The Loh Life is writer/performer Sandra Tsing Loh's weekly take on life, family, and pop culture in early 21st century Southern California.
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Breaking sad, part 3: college essay

Sandra Tsing Loh and expectations for college admission.

I'm dizzy over the nosebleed high expectations of today's college-bound students.  On a recent high school tour, I learned that the International Baccalaureate program teaches such core 21st century skills as communication, collaboration, critical thinking, and creativity.  This ensures not just success in tomorrow's changing workplace, but creation of a better planet.  All around me, kids are auditioning for middle school, taking the PSAT in sixth grade, learning to program in HTML and Java.  It seems you're nowhere if you haven't launched a Kickstarter to send water to Africa or home-built a solar powered car!

Which has caused me concern for a 17-year-old who-?  Let's call him my godson, a friend of a family relative.  I don't want to say more in case the UC admissions board is listening.  We'll call him... Skip.

According to his perhaps admirably Zen dad, Skip's GPA is "somewhere in the 3's, if you count AP classes."  And how about Skip's SAT's?  Quote-unquote: "There are kids who have been known to have gotten into college with SAT scores somewhere in that range."  That said, essays for those UCs are due Nov. 30, and here the help of extended family is being solicited.

The problem: while a normally chatty and sociable kid, here Skip is absolutely stumped.  Here's his college essay prompt:

"Tell us about a personal quality, talent, accomplishment, contribution, or experience that is important to you.  What about this quality or accomplishment makes you proud, and how does it relate to the person you are?"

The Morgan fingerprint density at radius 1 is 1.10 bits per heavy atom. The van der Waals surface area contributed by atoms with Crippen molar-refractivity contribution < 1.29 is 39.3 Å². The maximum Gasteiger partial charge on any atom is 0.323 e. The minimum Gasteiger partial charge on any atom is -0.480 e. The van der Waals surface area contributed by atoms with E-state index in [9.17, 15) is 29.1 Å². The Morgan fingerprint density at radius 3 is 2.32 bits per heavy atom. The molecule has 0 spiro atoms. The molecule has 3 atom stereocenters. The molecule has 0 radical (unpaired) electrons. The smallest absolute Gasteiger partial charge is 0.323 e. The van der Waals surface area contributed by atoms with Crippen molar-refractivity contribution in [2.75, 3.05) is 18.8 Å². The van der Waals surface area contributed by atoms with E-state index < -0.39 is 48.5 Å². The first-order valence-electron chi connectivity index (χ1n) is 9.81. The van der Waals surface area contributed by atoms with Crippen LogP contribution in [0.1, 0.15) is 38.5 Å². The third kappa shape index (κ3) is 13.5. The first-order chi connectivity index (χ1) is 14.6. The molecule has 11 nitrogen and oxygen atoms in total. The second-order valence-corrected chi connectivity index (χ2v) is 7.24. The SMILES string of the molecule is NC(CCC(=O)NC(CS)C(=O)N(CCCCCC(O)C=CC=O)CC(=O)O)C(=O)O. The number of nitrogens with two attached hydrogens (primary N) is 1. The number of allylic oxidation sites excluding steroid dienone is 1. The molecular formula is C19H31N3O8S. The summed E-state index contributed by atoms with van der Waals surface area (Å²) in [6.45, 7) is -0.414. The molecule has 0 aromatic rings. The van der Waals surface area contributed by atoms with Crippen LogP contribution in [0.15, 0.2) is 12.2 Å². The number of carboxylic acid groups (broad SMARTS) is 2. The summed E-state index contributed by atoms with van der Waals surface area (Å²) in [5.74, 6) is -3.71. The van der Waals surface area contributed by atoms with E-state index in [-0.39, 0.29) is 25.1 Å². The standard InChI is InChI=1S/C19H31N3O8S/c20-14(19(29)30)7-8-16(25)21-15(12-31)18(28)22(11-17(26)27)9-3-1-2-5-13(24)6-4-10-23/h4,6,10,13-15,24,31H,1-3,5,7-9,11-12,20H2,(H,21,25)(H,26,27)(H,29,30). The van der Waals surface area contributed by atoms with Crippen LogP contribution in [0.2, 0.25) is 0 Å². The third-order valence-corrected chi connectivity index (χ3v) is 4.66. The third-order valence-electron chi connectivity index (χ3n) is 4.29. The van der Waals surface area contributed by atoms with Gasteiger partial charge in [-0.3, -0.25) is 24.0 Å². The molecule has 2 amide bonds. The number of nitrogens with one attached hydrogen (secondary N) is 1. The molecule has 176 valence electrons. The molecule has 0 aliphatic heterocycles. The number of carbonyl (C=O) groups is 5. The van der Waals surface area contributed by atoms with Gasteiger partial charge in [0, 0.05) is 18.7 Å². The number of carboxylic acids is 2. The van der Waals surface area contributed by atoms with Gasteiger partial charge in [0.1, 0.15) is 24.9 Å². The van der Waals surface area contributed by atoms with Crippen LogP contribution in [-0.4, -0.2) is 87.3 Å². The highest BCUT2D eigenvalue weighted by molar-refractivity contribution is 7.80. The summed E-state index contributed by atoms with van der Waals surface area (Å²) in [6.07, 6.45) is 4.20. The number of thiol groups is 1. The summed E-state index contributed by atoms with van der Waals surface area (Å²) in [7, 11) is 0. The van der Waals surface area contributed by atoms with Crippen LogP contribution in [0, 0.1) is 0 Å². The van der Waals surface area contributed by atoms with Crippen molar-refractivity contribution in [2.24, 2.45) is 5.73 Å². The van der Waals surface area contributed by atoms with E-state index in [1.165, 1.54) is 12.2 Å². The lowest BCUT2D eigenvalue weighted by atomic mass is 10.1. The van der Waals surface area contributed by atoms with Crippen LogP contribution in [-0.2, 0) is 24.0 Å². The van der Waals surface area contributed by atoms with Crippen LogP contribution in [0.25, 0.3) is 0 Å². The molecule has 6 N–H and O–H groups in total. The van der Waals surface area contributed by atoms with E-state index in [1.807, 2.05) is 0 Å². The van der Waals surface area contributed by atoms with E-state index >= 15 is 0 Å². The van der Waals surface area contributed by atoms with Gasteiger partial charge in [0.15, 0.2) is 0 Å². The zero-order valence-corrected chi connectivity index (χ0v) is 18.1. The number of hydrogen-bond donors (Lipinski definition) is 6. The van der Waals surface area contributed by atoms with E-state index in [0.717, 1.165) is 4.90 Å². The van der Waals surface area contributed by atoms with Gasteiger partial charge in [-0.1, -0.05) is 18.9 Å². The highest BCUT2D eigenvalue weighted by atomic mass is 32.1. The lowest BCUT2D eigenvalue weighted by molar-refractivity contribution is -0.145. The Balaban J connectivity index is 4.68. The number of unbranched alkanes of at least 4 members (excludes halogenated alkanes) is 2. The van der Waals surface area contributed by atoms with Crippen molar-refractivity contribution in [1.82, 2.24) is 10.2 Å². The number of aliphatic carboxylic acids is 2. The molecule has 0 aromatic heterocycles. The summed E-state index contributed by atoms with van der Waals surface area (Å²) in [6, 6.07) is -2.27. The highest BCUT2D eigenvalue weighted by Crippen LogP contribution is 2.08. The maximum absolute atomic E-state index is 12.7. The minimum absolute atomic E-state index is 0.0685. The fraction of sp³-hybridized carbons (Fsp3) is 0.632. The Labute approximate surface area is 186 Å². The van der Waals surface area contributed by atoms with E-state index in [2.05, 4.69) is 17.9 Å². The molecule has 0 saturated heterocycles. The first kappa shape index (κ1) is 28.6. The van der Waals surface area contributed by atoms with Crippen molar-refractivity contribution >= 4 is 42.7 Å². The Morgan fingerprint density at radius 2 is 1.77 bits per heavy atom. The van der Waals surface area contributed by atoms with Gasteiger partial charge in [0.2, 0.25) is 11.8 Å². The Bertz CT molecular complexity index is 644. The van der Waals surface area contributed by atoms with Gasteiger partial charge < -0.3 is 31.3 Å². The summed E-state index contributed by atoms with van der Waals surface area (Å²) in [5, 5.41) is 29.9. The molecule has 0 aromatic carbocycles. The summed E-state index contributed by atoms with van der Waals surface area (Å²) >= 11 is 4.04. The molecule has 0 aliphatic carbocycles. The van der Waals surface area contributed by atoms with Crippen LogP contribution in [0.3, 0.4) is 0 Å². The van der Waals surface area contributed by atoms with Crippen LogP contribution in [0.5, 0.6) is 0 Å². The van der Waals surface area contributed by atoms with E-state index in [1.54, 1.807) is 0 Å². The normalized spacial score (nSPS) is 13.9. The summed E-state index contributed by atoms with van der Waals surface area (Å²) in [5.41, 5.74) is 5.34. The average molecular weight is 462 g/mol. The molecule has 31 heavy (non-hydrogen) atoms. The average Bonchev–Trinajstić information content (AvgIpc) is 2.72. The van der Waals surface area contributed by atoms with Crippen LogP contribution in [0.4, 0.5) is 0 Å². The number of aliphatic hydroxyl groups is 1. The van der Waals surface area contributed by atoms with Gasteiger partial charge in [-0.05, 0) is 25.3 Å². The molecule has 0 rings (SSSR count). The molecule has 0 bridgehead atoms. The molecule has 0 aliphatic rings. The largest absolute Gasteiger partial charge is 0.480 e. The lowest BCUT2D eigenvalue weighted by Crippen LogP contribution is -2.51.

"The things I like to do though," he says, "are, you know, biking, running, and hanging out with my friends."

"But, don't you have passions that drive you?" exclaims his trial lawyer aunt, from out on the third branch of our emergency family conference call.  "Aren't you driven to learning, doing, creating?"

Much probing reveals Skip used to enjoy playing with Legos.  Great!  Brainstorming a bit, we Tiger Moms quickly whip that into a heady self-actualization soufflé.  Certainly the lego fascination suggests a native love of building... which clearly suggests Skip has a passion for international travel, so he can visit African villages that need him to build water towers that are probably solar-powered!

"But admissions officers can tell when kids' essays are faked," warns another mom friend.  "Who knows?  They might find it refreshing - and certainly different - if one kid actually admits the truth.  That what he loves is biking, running, and probably sleeping."

Easy for her to say.  Her two kids are already through college - and one is back home again.  They're probably like those Harvard grads I read about who can tutor high school seniors in writing those killer college application essays.  Argh!

Next week: Vegas, Baby!